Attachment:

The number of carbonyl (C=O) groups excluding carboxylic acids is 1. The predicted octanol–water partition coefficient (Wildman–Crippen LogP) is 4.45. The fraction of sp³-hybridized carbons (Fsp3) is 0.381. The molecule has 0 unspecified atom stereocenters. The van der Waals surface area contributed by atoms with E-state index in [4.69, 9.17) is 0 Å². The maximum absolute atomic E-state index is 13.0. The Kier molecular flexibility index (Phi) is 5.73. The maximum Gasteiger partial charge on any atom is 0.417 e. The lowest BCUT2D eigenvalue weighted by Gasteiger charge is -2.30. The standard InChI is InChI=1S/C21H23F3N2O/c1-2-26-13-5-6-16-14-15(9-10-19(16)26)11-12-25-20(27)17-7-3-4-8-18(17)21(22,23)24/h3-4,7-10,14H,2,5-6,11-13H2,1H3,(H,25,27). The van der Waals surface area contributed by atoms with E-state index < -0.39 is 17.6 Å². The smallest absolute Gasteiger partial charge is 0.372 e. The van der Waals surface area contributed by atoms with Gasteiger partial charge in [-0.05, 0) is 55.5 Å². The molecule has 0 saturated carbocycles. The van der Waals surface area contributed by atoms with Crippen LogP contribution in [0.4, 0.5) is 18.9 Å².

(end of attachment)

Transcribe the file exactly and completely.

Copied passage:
The number of carbonyl (C=O) groups excluding carboxylic acids is 1. The predicted octanol–water partition coefficient (Wildman–Crippen LogP) is 4.45. The fraction of sp³-hybridized carbons (Fsp3) is 0.381. The molecule has 0 unspecified atom stereocenters. The van der Waals surface area contributed by atoms with E-state index in [4.69, 9.17) is 0 Å². The maximum absolute atomic E-state index is 13.0. The Kier molecular flexibility index (Phi) is 5.73. The maximum Gasteiger partial charge on any atom is 0.417 e. The lowest BCUT2D eigenvalue weighted by Gasteiger charge is -2.30. The standard InChI is InChI=1S/C21H23F3N2O/c1-2-26-13-5-6-16-14-15(9-10-19(16)26)11-12-25-20(27)17-7-3-4-8-18(17)21(22,23)24/h3-4,7-10,14H,2,5-6,11-13H2,1H3,(H,25,27). The van der Waals surface area contributed by atoms with E-state index < -0.39 is 17.6 Å². The smallest absolute Gasteiger partial charge is 0.372 e. The van der Waals surface area contributed by atoms with Gasteiger partial charge in [-0.05, 0) is 55.5 Å². The molecule has 0 saturated carbocycles. The van der Waals surface area contributed by atoms with Crippen LogP contribution in [0.4, 0.5) is 18.9 Å².